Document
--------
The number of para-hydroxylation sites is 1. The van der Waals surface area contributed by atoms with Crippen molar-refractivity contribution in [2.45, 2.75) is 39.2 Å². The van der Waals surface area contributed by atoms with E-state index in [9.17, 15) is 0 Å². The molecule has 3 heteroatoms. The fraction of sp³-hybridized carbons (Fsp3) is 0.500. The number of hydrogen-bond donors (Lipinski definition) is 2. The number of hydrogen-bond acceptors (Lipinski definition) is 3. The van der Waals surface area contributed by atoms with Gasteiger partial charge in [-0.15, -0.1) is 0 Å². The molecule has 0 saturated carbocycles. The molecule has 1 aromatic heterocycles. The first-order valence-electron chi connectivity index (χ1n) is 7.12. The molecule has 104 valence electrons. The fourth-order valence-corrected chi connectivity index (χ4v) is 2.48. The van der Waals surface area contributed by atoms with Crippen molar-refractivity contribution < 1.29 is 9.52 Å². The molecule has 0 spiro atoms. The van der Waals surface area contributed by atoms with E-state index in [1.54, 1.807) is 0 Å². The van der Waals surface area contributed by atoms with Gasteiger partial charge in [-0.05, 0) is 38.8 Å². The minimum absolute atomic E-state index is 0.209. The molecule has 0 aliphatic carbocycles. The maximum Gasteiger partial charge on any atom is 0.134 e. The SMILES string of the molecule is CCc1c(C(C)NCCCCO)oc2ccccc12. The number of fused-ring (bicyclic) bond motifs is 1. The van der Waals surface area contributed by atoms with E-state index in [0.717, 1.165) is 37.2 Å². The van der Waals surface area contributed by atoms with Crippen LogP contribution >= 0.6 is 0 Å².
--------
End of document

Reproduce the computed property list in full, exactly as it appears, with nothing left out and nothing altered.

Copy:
The number of para-hydroxylation sites is 1. The van der Waals surface area contributed by atoms with Crippen molar-refractivity contribution in [2.45, 2.75) is 39.2 Å². The van der Waals surface area contributed by atoms with E-state index in [9.17, 15) is 0 Å². The molecule has 3 heteroatoms. The fraction of sp³-hybridized carbons (Fsp3) is 0.500. The number of hydrogen-bond donors (Lipinski definition) is 2. The number of hydrogen-bond acceptors (Lipinski definition) is 3. The van der Waals surface area contributed by atoms with Gasteiger partial charge in [-0.15, -0.1) is 0 Å². The molecule has 0 saturated carbocycles. The molecule has 1 aromatic heterocycles. The first-order valence-electron chi connectivity index (χ1n) is 7.12. The molecule has 104 valence electrons. The fourth-order valence-corrected chi connectivity index (χ4v) is 2.48. The van der Waals surface area contributed by atoms with Crippen molar-refractivity contribution < 1.29 is 9.52 Å². The molecule has 0 spiro atoms. The van der Waals surface area contributed by atoms with E-state index in [1.54, 1.807) is 0 Å². The van der Waals surface area contributed by atoms with Gasteiger partial charge in [-0.05, 0) is 38.8 Å². The minimum absolute atomic E-state index is 0.209. The molecule has 0 aliphatic carbocycles. The maximum Gasteiger partial charge on any atom is 0.134 e. The SMILES string of the molecule is CCc1c(C(C)NCCCCO)oc2ccccc12. The number of fused-ring (bicyclic) bond motifs is 1. The van der Waals surface area contributed by atoms with E-state index in [0.717, 1.165) is 37.2 Å². The van der Waals surface area contributed by atoms with Crippen LogP contribution >= 0.6 is 0 Å².